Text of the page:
Muslim denominations

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Muslim denominations, As of 2015, over 1.7 billion or about 23.4% of the world population are Muslims.[1] By the percentage of the total population in a region considering themselves Muslim, 24.8% in Asia-Oceania do,[2] 91.2% in the Middle East-North Africa,[3] 29.6% in Sub-Saharan Africa,[4] around 6.0% in Europe,[5] and 0.6% in the Americas.[6][7][8][9]

Political denominations of muslims

Historically, Islam was divided into three major sects. These religious denominations are well known as Sunni, Khawarij and Shī‘ah. Each sect developed several distinct jurisprudence system reflecting their own understanding of the Islamic law during the course of the History of Islam. For instance, Sunnis are separated into five sub-sects, namely, Hanafi, Maliki, Shafi'i, Hanbalites and Ẓāhirī. Shi'a, on the other hand, was first developed Kaysanites[10] and in turn divided into three major sects known as Fivers, Seveners[11] and Twelvers.[12] Qarmatians,[13] Ismailis,[14] Fatimids,[15] Assassins[16] of Alamut[17] and Druses[18] were all emerged from the Seveners.[19] Isma'ilism[20][21] later split into Nizari Ismaili[22] and Musta’li Ismaili, and then Mustaali was divided into Hafizi and Taiyabi Ismailis.[23] Moreover, Imami-Shi'a later brought into existence Ja'fari jurisprudence. Akhbarism,[24][25] Alevism,[26][27] Bektashism,[28] Nusayrism,[29][30][31][32][33] Shaykhism[34] and Usulism were all developed from Ithna'asharis.[35] Similarly, Khawarij was initially divided into five major branches as Sufris, Azariqa, Najdat, Adjarites and Ibadis. Among these numerous sects, only Hanafi, Maliki, Shafi'i, Hanbali, Imamiyyah-Ja'fari-Usuli, Nizārī Ismā'īlī, Alevi,[36] Zaydi, Ibadi, Zahiri, Alawite,[37] Druze and Taiyabi communities have survived. In addition, some new schools of thought and movements like Quranist Muslims, Ahmadi Muslims and African American Muslims were later emerged independently.[38]

Political sub-denominations of muslims around the world.

Population of the denominations

In the modern era, Sunnis constitute more than 85% of the overall Muslim population while the Shi'as are slightly more than 12%.[39]

Today, many of the Shia sects are extinct. The major surviving Imamah-Muslim Sects are Usulism (with nearly more than 10%), Nizari Ismailism (with nearly more than 1%) and Alevism (with slightly more than 0.5%[40] but less than 1%[41]). The other existing groups include Zaydi Shi'a of Yemen whose population is nearly more than 0.5% of the world's Muslim population, Musta’li Ismaili (with nearly 0.1%[42] whose Taiyabi adherents reside in Gujarat state in India and Karachi city in Pakistan. There are also significant diaspora populations in Europe, North America, the Far East and East Africa[43]), and Ibadis from the Kharijites whose population has diminished to a level below 0.15%. On the other hand, new Muslim sects like African American Muslims, Ahmadi Muslims[44] (with nearly around 1%[45]), non-denominational Muslims, Quranist Muslims and Wahhabis (with nearly around 1-2%[46] of the world's total Muslim population) were later independently developed.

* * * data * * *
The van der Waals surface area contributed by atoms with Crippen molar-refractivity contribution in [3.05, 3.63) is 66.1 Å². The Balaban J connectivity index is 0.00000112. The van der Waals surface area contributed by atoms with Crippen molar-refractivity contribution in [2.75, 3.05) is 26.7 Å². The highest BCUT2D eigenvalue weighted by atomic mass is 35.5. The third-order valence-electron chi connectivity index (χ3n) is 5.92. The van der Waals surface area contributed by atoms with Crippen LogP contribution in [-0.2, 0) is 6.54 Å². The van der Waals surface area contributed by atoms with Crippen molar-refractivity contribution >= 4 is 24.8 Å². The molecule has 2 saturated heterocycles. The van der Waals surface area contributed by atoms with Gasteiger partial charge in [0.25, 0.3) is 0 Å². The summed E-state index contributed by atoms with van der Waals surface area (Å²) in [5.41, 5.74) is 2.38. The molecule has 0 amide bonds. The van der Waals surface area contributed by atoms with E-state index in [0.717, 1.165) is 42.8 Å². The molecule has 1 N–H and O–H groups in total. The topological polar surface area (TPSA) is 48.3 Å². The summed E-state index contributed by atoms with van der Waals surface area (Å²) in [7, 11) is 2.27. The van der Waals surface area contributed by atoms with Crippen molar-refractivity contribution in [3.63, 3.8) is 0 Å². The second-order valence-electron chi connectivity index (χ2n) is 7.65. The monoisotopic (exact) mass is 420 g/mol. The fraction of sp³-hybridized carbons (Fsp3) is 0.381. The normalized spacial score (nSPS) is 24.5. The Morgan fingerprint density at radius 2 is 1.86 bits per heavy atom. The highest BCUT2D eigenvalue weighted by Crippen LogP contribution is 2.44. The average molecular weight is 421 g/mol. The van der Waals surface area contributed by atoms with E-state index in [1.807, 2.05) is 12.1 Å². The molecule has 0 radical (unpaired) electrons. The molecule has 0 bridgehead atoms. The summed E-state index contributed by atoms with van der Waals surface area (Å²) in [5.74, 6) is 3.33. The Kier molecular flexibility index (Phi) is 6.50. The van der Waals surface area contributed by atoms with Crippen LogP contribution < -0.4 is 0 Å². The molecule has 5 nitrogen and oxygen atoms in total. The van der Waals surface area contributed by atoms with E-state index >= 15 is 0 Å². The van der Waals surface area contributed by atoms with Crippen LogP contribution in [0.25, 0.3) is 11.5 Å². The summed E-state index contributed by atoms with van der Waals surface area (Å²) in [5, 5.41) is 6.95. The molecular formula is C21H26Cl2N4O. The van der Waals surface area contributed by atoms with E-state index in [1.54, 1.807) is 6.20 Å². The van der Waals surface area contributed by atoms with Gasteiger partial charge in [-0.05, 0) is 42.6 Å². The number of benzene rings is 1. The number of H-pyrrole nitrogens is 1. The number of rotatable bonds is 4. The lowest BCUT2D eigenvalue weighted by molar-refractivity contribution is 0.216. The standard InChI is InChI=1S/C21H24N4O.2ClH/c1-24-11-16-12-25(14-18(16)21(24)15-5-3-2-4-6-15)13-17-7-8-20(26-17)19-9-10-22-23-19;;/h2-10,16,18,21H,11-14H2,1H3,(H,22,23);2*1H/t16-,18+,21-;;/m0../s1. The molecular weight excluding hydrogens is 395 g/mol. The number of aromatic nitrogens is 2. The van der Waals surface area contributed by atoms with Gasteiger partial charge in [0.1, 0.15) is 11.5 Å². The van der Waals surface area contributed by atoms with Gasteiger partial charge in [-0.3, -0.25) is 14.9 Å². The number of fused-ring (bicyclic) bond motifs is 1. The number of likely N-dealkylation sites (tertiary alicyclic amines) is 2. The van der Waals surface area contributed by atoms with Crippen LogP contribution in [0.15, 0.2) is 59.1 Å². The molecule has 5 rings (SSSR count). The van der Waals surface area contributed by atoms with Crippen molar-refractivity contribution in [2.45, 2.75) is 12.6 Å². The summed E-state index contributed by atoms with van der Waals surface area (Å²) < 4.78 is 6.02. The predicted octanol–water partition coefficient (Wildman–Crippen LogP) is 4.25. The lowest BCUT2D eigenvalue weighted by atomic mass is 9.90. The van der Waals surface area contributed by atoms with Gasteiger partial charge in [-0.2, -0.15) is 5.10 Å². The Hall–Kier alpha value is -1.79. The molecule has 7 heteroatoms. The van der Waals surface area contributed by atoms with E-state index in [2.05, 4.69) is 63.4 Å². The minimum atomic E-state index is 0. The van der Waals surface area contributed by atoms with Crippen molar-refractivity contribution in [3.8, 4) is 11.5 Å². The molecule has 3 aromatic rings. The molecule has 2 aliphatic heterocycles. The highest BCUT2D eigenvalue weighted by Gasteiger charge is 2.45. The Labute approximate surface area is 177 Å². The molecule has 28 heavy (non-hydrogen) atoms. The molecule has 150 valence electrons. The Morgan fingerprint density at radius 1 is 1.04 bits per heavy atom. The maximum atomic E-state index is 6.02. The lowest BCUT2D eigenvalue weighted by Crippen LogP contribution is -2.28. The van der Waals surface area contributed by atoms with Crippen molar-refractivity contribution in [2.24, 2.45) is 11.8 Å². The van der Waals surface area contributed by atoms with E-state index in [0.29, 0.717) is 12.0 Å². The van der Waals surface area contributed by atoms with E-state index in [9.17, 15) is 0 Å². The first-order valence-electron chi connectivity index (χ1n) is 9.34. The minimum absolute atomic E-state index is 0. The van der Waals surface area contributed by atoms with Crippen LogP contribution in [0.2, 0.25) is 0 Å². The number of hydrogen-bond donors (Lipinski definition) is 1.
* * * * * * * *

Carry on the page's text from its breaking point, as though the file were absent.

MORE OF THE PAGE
World Muslim population by percentage (Pew Research Center, 2014).

According to the Pew Research Center in 2010, there were 50 Muslim-majority countries.[47][48] Around 62% of the world's Muslims live in South and Southeast Asia, with over 1 billion adherents.[49] The largest Muslim population in a country is in Indonesia, a nation home to 12.7% of the world's Muslims, followed by Pakistan (11.0%), India (10.9%), and Bangladesh (9.2%).[50][51] About 20% of Muslims live in Arab countries.[52] In the Middle East, the non-Arab countries of Turkey and Iran are the largest Muslim-majority countries; in Africa, Egypt and Nigeria have the most populous Muslim communities.[50][51] The study found more Muslims in the United Kingdom than in Lebanon and more in China than in Syria.[50]

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  52. See:
    • Esposito (2002b), p.21
    • Esposito (2004), pp.2,43

External links